Non-24-hour Sleep Wake Disorder Associations with Depression


This content was created by the National Sleep Foundation

Coping with Non-24-Hour Sleep Wake Disorder (Non-24) by forcing one’s self to keep a sleep schedule that matches the 24-hour day-night norm can lead to sleep deficits with symptoms that may mimic depression, and a possible misdiagnosis of Non-24 for a non-related psychiatric condition. Sleep deprivation itself, however, is a risk factor for depression, and can become an additional problem to manage alongside Non-24 (i.e., a co-morbidity) rather than a misdiagnosis.

As previously mentioned, Non-24 is caused by different mechanisms in blind and sighted individuals. For sighted subjects, several mechanisms for Non-24 have been suggested, including deficiencies in the ipRGC cells of the retina, under- or over-sensitivity of the eye to light, differences in the intrinsic circadian feedback loop, problems with melatonin production, etc. This is a serious disorder, extremely disruptive of people’s lives, and it is not known how many people suffer from it

For totally blind patients, the disorder is caused by an inability of the circadian pacemaker to be synchronized to the 24-hour cycle by light due to the lack of a functional retina–retinohypothalamic tract–suprachiasmatic nuclei (RHT-SCN) pathway.

Non-24 can be considered intrinsic, physical, irreversible (but treatable) and not associated with any psychiatric condition in blind subjects. One previous study reported that of patients who had no psychiatric problems before the development of Non-24 symptoms, about a third developed major depression thereafter. In over a third of these depressed subjects, the symptoms of depression increased when they slept during the daytime and decreased slightly when they slept during the night. This observation suggests that the delay of sleep timing relative to the internal body clock may be an underlying cause of both Non-24 and co-morbid depression.

Correction of the delay of sleep timing may be important for the long-term treatment of both symptoms. It is very important to recognize psychiatric co-morbidities in Non-24 patients early because failure to do so may lead to unnecessary impairments in personal, academic, and family functioning at critical ages. For example, Non-24 is known to cause depression in the totally blind. When planning the initial phases of treatment, changes in sleep-focused psychiatric intervention are considered crucial for stabilizing mood and behavior. Both patients and their doctors should pay close attention to the stepwise patterns of co-morbid psychiatric disorders and Non-24 for early intervention.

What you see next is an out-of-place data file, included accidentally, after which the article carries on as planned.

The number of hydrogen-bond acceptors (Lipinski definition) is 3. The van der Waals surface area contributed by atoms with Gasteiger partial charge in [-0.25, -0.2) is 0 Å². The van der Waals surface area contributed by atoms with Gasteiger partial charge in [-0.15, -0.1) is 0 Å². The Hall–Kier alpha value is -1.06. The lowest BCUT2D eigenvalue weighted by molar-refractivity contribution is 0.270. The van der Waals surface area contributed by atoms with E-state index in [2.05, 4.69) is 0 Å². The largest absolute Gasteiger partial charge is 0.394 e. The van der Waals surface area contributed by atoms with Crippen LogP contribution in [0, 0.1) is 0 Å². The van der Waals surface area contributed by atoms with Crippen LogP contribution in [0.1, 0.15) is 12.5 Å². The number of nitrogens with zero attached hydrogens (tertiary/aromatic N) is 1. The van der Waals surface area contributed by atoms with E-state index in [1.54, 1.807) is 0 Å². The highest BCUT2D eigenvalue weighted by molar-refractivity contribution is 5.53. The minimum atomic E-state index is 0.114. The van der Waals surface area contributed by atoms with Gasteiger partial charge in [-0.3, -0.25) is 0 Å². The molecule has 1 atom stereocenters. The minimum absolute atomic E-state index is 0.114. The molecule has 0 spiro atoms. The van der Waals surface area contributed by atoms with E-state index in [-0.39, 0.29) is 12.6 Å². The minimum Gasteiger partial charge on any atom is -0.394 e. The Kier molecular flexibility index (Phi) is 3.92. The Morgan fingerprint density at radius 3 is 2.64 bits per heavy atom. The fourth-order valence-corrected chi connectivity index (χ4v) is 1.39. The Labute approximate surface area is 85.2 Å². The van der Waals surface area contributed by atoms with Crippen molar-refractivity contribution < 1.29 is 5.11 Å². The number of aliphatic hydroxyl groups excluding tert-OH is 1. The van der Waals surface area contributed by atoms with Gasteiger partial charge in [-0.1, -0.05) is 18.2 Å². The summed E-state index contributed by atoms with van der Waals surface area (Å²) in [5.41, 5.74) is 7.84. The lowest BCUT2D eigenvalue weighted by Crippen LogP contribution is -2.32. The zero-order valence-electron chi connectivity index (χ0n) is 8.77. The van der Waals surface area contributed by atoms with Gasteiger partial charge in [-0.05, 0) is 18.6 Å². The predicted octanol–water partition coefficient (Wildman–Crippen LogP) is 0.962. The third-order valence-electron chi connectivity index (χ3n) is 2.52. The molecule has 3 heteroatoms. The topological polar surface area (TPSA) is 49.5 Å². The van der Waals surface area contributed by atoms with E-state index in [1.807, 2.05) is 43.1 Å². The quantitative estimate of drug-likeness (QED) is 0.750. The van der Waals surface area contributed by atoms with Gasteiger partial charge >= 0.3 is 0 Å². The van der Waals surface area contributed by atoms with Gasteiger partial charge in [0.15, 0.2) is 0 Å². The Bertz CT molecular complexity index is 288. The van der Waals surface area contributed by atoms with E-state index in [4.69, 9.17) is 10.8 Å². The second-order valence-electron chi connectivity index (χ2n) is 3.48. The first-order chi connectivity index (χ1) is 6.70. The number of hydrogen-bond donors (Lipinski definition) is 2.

Non 24-Hour Sleep Wake Disorder and Depression

Non 24-Hour Sleep Wake Disorder (Non-24) is often misdiagnosed as depression because symptoms of sleep deprivation often overlap with those of depression.


Common Symptoms of Depression           Common Symptoms of Non-24
Feelings of hopelessness
Insomnia Insomnia
Daytime sleepiness Daytime sleepiness
Fatigue Fatigue
Difficulty concentrating Difficulty concentrating
Irritability Irritability


People with Non-24 may feel misunderstood by their friends, co-workers, family members, and even their doctors because they do not understand why people with Non-24 cannot just re-program their body clocks to sleep on a normal schedule. People with Non-24 may also find it difficult, or even impossible, to maintain employment, keep appointments, care for their children, and maintain a social life. Things that require attention for long periods of time, such as watching a movie, going to a play or a sporting event, or sitting through a child’s concert, may also be difficult. These restrictions in day-to-day activities can contribute to feelings of depression. For people who are already suffering from depression, these impairments in daytime alertness and nighttime sleep can make their depression worse.

It’s important that people with Non-24 who also suffer from depression seek treatment. If left untreated, both sleep deprivation and depression can increase a person’s risk for chronic health problems, such as heart disease.